Regulatory Focus™ > News Articles > FDA’s Pazdur and Blumenthal: The March of Checkpoint Inhibitors Will Continue

FDA’s Pazdur and Blumenthal: The March of Checkpoint Inhibitors Will Continue

Posted 21 February 2017 | By Zachary Brennan 

FDA’s Pazdur and Blumenthal: The March of Checkpoint Inhibitors Will Continue

More approvals of new immune-checkpoint inhibitors, targeted and personalized therapies, as well as the use of real-world evidence are coming in the near future, Richard Pazdur, director of the Office of Hematology and Oncology at the US Food and Drug Administration (FDA) and associate director Gideon Blumenthal wrote in a comment published this week in Nature.

Those expectations follow 2016 oncology approvals for FDA that included five new molecular entities and 17 efficacy supplements, including six accelerated approvals, 17 priority reviews and 11 approvals of breakthrough-designated therapies. FDA also approved five companion diagnostics, including a liquid biopsy test to assist in patient selection. And one new anti-PD-L1 antibody was approved, along with six supplementary approvals of anti-PD-1/PD-L1 antibodies.

“In the coming years, we are likely to see the continued expansion of the therapeutic landscape of immune-checkpoint inhibitors, targeted therapies, and novel companion and complementary diagnostics, including the further development of multiplex genomic testing platforms (including novel tissue-based or blood-based NGS assays),” Blumenthal and Pazdur write. “Short-term and longer-term FDA oncology priorities include the use of ‘real-world evidence’ (RWE) to enable evidence generation outside of clinical trials.”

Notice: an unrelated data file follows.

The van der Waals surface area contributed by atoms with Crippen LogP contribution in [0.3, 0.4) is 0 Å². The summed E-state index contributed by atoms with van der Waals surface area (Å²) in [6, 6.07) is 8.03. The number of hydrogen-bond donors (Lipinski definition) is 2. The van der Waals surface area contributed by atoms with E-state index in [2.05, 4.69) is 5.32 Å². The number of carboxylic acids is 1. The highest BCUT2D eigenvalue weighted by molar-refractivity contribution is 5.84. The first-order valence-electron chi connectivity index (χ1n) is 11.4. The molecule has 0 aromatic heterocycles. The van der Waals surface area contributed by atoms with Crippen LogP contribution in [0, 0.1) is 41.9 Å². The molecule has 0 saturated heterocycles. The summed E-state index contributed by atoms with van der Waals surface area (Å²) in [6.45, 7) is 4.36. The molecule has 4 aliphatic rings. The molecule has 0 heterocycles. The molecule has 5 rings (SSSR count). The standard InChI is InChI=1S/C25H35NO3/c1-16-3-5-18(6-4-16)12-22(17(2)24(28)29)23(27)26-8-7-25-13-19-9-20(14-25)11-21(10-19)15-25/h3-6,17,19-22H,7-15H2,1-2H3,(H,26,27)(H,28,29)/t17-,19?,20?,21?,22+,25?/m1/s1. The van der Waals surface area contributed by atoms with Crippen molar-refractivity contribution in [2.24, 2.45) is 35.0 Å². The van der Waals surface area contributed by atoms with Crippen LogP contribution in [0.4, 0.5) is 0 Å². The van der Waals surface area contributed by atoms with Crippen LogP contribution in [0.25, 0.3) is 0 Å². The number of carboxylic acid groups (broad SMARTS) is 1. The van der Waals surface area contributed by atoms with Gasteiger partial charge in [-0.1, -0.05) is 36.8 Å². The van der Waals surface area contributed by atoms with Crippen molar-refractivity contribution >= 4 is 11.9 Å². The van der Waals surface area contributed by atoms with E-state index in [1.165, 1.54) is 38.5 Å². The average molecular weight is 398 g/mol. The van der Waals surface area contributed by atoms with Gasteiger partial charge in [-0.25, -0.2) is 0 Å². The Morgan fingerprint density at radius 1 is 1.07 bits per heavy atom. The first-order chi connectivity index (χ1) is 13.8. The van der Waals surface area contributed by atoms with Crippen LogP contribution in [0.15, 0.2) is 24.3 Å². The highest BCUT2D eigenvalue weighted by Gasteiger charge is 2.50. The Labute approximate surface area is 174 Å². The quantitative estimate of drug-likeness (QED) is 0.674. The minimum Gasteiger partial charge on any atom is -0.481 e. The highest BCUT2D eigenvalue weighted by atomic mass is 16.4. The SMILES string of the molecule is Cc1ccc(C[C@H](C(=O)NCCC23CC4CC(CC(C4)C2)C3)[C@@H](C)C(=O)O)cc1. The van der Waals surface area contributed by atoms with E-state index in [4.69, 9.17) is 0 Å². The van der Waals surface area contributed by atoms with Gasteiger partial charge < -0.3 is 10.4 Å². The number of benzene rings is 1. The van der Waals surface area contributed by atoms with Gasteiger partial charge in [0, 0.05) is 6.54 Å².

Such RWE can be generated from multiple sources, they say, including electronic health records, patient registries, mobile health applications and social media.

“Such evidence could be useful for the expansion of labelled indications to patients with rare cancers, potentially enabling a better understanding of patient populations not typically studied in pivotal trials, and of the various dosing and safety issues that arise in clinical practice,” they added. “Other FDA oncology priorities include facilitating a culture of data sharing to ensure that clinical trial data that currently exist in silos can be more broadly used by the biomedical community to rapidly translate basic and clinical observations to improve patient care.”

FDA will also support the expansion of patient eligibility criteria in oncology trials. These developments come as FDA last June created a new Oncology Center of Excellence, which Pazdur will head, to better focus agency resources and better integrate regulatory expertise across FDA review centers.

Nature Reviews Clinical Oncology

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